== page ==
Technically speaking, what does “deal with” and how does Adblock Plus let us do this?

    Reply from Wladimir Palant:

    The point of the post is that there is no connection between ABP and canvas fingerprinting – even though some media is trying to establish one.

    If the last paragraph isn’t explicit enough for you, here you go: Adblock Plus privacy protection (a.k.a. EasyPrivacy filter list) doesn’t care whether it is cookies, canvas fingerprinting or evercookie, you will be protected regardless.

  3. Tunit · 2014-07-24 03:44 · #

    The last paragraph explains the connection between ABP and canvas fingerprinting .

  4. Tom · 2014-07-25 02:54 · #

    To be clear, AdBlockPlus DOES currently protect users from canvas fingerprinting/tracking but only if the tracking is done through AddThis company ?

    Reply from Wladimir Palant:

    If you find somebody else tracking users across websites I can check whether they are covered by EasyPrivacy – most likely they are. But my understanding is that currently nobody else is doing it.

  5. Tom · 2014-07-25 09:24 · #

    5% of top 100,000 websites use Canvas fingerprinting and according to the company the conducted the study, about 95% of them were using AddThis.Which means around 250 of top 100,000 websites are using a different company which is not blocked by AdBlockPlus I assume.
    Sources are

    Reply from Wladimir Palant:

    Actually, indeed lists a bunch more third-party scripts doing canvas fingerprinting, merely on a smaller scale. Other than AddThis, the top ones are:

    • Ligatus: blocked by EasyList (ads, not just tracking), no Adblock Plus user will see that script.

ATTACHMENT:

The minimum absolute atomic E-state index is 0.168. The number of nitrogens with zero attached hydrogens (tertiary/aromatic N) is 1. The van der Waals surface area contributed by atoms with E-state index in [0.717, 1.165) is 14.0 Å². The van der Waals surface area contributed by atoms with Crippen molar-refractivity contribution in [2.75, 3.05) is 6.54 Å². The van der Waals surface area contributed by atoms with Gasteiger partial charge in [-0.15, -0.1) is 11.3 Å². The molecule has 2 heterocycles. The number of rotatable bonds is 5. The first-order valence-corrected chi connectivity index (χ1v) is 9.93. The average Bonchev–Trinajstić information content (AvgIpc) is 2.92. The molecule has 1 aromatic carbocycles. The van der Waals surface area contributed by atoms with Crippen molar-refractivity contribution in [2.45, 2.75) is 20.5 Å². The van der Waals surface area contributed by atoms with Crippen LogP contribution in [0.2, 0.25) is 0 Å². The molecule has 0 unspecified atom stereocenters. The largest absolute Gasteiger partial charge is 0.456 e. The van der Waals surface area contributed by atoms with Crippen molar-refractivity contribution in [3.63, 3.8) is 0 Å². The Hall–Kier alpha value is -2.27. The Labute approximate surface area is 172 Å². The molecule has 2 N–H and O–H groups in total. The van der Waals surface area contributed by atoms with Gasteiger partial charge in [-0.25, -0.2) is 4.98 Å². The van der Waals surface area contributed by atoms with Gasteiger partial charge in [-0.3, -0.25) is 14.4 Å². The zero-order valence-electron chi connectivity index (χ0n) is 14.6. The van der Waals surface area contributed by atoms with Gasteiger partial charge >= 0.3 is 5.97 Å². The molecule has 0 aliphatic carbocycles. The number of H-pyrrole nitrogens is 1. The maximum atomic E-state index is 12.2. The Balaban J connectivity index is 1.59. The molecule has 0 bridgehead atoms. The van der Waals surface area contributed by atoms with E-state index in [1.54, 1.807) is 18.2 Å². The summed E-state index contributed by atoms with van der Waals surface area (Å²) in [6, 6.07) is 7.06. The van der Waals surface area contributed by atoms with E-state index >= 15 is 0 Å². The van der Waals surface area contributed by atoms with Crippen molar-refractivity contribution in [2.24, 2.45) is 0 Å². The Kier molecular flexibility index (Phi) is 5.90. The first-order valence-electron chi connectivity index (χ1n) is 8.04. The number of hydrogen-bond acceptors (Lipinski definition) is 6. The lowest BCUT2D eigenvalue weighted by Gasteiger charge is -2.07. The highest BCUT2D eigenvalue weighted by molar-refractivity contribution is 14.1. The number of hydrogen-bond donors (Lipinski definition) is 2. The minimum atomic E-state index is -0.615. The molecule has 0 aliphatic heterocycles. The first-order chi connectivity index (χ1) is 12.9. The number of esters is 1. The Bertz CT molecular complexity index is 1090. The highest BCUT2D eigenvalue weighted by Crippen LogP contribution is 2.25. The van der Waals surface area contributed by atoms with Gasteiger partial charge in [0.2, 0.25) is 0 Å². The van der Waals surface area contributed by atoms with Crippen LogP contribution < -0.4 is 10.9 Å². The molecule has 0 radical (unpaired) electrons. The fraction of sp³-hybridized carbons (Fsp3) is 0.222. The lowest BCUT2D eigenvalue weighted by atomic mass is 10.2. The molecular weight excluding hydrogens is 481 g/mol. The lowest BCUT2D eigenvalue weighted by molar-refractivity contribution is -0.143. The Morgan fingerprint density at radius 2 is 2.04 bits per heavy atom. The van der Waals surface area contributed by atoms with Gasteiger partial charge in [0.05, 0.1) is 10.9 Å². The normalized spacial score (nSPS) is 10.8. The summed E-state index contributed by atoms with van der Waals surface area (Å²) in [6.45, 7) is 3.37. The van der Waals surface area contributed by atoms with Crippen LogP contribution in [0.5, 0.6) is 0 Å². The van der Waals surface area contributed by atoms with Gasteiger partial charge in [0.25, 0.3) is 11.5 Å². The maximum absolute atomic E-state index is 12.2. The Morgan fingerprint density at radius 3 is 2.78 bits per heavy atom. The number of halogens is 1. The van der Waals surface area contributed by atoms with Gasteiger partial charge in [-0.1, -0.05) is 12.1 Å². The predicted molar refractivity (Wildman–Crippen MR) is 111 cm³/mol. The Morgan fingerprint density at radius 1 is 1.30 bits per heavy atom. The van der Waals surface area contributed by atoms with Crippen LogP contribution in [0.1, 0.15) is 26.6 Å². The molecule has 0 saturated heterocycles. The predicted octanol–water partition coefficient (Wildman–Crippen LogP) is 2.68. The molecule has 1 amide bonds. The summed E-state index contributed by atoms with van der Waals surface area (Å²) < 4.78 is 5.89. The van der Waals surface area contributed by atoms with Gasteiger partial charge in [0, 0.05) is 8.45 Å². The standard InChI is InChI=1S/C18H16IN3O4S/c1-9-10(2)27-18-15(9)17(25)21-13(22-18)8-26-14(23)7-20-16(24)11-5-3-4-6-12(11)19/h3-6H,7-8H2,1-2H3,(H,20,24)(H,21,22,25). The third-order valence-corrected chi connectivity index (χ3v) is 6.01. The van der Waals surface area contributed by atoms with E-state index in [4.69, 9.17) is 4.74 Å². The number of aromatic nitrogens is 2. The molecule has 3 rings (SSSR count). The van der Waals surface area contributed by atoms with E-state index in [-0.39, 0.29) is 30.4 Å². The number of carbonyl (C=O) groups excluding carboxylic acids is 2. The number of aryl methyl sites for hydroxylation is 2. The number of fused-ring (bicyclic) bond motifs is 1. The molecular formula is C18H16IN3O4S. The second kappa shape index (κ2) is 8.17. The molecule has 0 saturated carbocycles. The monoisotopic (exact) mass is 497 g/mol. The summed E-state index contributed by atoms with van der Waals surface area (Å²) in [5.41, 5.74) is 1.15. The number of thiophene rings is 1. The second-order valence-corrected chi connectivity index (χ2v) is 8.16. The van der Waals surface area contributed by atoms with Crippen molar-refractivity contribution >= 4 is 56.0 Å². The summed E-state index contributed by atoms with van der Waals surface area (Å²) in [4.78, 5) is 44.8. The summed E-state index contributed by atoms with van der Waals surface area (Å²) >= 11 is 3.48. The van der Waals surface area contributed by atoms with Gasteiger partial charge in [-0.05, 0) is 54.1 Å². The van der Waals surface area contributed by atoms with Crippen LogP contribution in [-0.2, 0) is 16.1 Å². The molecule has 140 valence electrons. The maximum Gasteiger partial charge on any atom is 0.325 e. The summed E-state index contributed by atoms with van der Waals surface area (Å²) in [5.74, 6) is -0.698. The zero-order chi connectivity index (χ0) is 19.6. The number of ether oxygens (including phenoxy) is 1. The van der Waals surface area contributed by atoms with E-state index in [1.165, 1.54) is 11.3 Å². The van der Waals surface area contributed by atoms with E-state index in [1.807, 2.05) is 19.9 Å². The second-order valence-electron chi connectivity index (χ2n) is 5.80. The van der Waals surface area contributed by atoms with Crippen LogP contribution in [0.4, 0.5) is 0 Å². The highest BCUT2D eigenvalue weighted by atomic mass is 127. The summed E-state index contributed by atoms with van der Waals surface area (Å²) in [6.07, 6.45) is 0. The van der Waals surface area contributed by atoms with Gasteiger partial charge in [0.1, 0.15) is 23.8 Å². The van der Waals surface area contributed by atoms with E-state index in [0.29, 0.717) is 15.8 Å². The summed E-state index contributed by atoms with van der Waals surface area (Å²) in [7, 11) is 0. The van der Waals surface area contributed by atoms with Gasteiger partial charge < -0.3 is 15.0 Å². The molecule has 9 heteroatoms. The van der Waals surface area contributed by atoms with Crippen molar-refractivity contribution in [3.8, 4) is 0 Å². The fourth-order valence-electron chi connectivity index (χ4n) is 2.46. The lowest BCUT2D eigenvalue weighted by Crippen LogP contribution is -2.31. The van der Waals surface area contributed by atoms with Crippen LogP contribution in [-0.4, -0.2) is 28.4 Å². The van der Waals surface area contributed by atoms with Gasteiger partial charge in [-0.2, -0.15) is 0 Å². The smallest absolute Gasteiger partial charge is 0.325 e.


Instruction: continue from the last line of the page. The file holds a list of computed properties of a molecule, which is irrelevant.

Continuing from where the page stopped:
• blocked by EasyPrivacy.
    • specific to Vietnamese websites, blocked by Fanboy’s Vietnamese List for example ( is blocked by EasyList on the other hand).
  6. blah · 2014-07-25 15:38 · #

    Adblockplus is AWWWWWWESOME. Sorry to see some ungrateful jerks trolling with nonsense. Hopefully their Autism leads to their being run over by a large truck.

  7. Rrrrrrrrrrrrrrrrrrr · 2014-07-25 17:20 · #

    thanks for all your work protecting us online and explaining these latest developments


  8. oibnion · 2014-07-25 17:53 · #

    > Adblock Plus will block the script that would try to set these cookies

    Untrue. Go to the canvas-fingerprinting script is not blocked. What is blocked is the reporting back through a XMLHttpRequest. But the cookie pathway is not blocked, so the result of the fingerprinting script can be reported back through cookies. The proper solution is to outright block the fingerprinting script (which EasyPrivacy doesn’t do), or to advise users to block third-party cookies. Otherwise EasyPrivacy is of no help.

    Reply from Wladimir Palant: